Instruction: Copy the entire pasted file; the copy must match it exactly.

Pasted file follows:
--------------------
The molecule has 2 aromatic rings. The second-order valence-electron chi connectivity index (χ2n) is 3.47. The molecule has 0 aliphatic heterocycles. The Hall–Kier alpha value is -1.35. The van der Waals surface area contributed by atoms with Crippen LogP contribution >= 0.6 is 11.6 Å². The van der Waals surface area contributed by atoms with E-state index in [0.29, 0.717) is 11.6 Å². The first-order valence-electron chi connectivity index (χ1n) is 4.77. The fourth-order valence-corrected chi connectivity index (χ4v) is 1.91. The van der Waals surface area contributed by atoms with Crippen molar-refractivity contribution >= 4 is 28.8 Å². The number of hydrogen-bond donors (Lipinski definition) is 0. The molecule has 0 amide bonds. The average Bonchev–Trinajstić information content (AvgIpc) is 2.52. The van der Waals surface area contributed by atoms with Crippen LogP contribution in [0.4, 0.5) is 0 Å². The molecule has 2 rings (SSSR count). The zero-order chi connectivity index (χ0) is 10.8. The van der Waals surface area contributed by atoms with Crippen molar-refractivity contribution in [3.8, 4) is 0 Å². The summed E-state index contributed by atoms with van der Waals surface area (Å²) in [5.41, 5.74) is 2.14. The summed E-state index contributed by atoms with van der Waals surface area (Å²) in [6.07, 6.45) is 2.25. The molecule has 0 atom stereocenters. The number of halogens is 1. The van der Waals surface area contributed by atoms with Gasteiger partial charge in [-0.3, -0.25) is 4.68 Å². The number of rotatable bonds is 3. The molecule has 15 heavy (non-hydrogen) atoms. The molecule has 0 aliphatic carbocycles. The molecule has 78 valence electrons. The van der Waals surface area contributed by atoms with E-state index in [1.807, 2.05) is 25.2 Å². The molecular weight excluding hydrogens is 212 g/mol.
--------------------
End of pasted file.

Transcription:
The molecule has 2 aromatic rings. The second-order valence-electron chi connectivity index (χ2n) is 3.47. The molecule has 0 aliphatic heterocycles. The Hall–Kier alpha value is -1.35. The van der Waals surface area contributed by atoms with Crippen LogP contribution >= 0.6 is 11.6 Å². The van der Waals surface area contributed by atoms with E-state index in [0.29, 0.717) is 11.6 Å². The first-order valence-electron chi connectivity index (χ1n) is 4.77. The fourth-order valence-corrected chi connectivity index (χ4v) is 1.91. The van der Waals surface area contributed by atoms with Crippen molar-refractivity contribution >= 4 is 28.8 Å². The number of hydrogen-bond donors (Lipinski definition) is 0. The molecule has 0 amide bonds. The average Bonchev–Trinajstić information content (AvgIpc) is 2.52. The van der Waals surface area contributed by atoms with Crippen LogP contribution in [0.4, 0.5) is 0 Å². The molecule has 2 rings (SSSR count). The zero-order chi connectivity index (χ0) is 10.8. The van der Waals surface area contributed by atoms with Crippen molar-refractivity contribution in [3.8, 4) is 0 Å². The summed E-state index contributed by atoms with van der Waals surface area (Å²) in [5.41, 5.74) is 2.14. The summed E-state index contributed by atoms with van der Waals surface area (Å²) in [6.07, 6.45) is 2.25. The molecule has 0 atom stereocenters. The number of halogens is 1. The van der Waals surface area contributed by atoms with Gasteiger partial charge in [-0.3, -0.25) is 4.68 Å². The number of rotatable bonds is 3. The molecule has 15 heavy (non-hydrogen) atoms. The molecule has 0 aliphatic carbocycles. The molecule has 78 valence electrons. The van der Waals surface area contributed by atoms with E-state index in [1.807, 2.05) is 25.2 Å². The molecular weight excluding hydrogens is 212 g/mol.